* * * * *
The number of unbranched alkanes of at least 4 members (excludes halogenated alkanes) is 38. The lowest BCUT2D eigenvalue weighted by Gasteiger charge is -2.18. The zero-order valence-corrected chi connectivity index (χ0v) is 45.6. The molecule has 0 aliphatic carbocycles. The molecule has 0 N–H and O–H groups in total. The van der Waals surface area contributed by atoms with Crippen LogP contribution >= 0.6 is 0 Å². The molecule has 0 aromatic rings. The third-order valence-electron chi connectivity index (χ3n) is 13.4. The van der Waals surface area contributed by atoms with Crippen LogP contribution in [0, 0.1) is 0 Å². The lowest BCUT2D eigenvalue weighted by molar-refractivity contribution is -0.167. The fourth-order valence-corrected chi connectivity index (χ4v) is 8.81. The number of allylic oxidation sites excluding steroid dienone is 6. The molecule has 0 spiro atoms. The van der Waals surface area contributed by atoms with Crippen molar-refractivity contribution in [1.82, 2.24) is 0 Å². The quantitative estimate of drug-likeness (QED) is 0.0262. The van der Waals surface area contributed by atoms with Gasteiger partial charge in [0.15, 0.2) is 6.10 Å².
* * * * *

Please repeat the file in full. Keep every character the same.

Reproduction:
The number of unbranched alkanes of at least 4 members (excludes halogenated alkanes) is 38. The lowest BCUT2D eigenvalue weighted by Gasteiger charge is -2.18. The zero-order valence-corrected chi connectivity index (χ0v) is 45.6. The molecule has 0 aliphatic carbocycles. The molecule has 0 N–H and O–H groups in total. The van der Waals surface area contributed by atoms with Crippen LogP contribution >= 0.6 is 0 Å². The molecule has 0 aromatic rings. The third-order valence-electron chi connectivity index (χ3n) is 13.4. The van der Waals surface area contributed by atoms with Crippen LogP contribution in [0, 0.1) is 0 Å². The lowest BCUT2D eigenvalue weighted by molar-refractivity contribution is -0.167. The fourth-order valence-corrected chi connectivity index (χ4v) is 8.81. The number of allylic oxidation sites excluding steroid dienone is 6. The molecule has 0 spiro atoms. The van der Waals surface area contributed by atoms with Crippen molar-refractivity contribution in [1.82, 2.24) is 0 Å². The quantitative estimate of drug-likeness (QED) is 0.0262. The van der Waals surface area contributed by atoms with Gasteiger partial charge in [0.15, 0.2) is 6.10 Å².